This vision is about investing in the ‘social capital’ as well as the ‘human capital’ of the workforce.

Countries need to harness the talent of the broader education workforce throughout the education  system – such as school and district leaders, inclusion specialists, data analysts, learning assistants, parents, and community members. Many of these roles already exist but are often considered formally part of the education workforce, and there is very little understanding about how they can work together in low-income contexts to accelerate progress towards SDG 4. 

It takes a team to educate a child. Teachers will always be critical but they cannot work alone. Teachers collaborating together is a key ingredient of highly effective schools. Team-based approaches are commonplace in other sectors like early childhood development and health, why not in education?

The vision to develop “learning teams” sees education professionals collaborating inside the classroom, within schools, within districts, and even at national and international levels. These teams collectively focus on improving the learning and inclusion of all students and continually learn themselves.

New report reimagines the broader education workforce

“This represents a big shift in how we design the workforce,” EWI Lead Amy Bellinger, highlighted at the launch. “In today’s class design, the teacher tends to be at the center doing many different things besides teaching. The report proposes a learning team design where the learners are at the center surrounded by teachers and other professionals supporting them. This means the diverse needs of students can be met and that teachers have better support.”  

Learning teams will be different in every context and at every level in the system. They can include a variety of professionals in teaching and learning, leadership and management, and welfare and operations and administration. For example, volunteers from the local community can work with teachers to improve the learning outcomes of those furthest behind. Ghana’s Teacher Community Assistant Initiative does just this, utilizing existing high school graduates from the National Youth Employment Program to work alongside teachers to lead in- and after-school remedial classes for small groups of students in primary school leading to improved literacy and numeracy.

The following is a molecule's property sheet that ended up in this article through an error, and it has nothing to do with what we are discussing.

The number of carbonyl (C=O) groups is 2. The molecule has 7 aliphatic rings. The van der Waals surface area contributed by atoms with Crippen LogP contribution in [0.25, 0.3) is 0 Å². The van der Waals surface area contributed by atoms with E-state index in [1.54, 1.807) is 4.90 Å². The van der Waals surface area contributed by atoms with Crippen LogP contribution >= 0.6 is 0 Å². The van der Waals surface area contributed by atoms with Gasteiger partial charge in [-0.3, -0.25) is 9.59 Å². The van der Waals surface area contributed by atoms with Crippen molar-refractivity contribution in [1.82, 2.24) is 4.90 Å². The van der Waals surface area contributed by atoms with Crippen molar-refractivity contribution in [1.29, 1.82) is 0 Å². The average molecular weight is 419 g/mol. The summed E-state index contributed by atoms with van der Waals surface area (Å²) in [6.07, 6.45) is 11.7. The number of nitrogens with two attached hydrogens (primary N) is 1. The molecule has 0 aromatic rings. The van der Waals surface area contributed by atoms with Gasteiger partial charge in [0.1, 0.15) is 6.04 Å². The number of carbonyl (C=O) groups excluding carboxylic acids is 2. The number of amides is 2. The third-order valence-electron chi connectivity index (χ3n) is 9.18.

Vision 3: Transforming an education system into a learning system

The most future-oriented vision is to transform an education system into a learning system. This would harness learning teams, networks of education professionals, cross-sectoral partnerships, data, and evidence to create a system that is able to learn and adapt.

As the capacity of professionals grows, school networks become the engine of professional development with high-performing teachers sharing their expertise. Evidence shows that when schools collaborate with one another, they improve more rapidly. And, an education system with closer collaboration between health and social service sectors can help address systemic barriers to learning. In Kenya, the Let Girls Succeed program engages community health workers to work with girls and their communities to address factors that prevent them from going to school.

 

New report reimagines the broader education workforce

How to get there 

Workforce reform clearly requires a deep understanding of political context. Reform processes must recognize members of the education workforce and their representative organizations as change agents and engage them in genuine dialogue to design, implement, and sustain education workforce reforms. Ensuring the right resources are in place to support reform is also critical. This will need to include identifying efficiencies within the existing system as well as clearly articulating the cost and benefits of new reforms. To unlock resources, for example, ministries of education need to make a convincing investment case for change. 

Call to action

Now is the time for all actors – and most importantly policymakers and members of the education workforce themselves – to work and learn together. By building learning teams and learning systems, we can harness the human and social capital of the wider workforce and create a learning generation.

To help ignite workforce change globally, the report recommends three overarching areas for action:

  1. Support countries to develop a workforce diagnostic tool underpinned by reliable data, indicators, and improved costing models
  2. Experiment, research, and evaluate to explore what works and at what cost
  3. Lead coalitions for change at all levels 

We can’t keep pace to meet SDG 4 unless we all take up the challenge and reimagine an education workforce that can support quality education for all.

Contributions to this blog were made by Amy Bellinger, the Education Workforce Initiative lead, and Katie Godwin the Education Workforce Initiative Research Manager. 

 

Gordon Brown speaks at the launch of the report "Transforming the education workforce"
Gordon Brown speaks at the launch of the report "Transforming the education workforce"
Education Commission
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A good report to support quality education.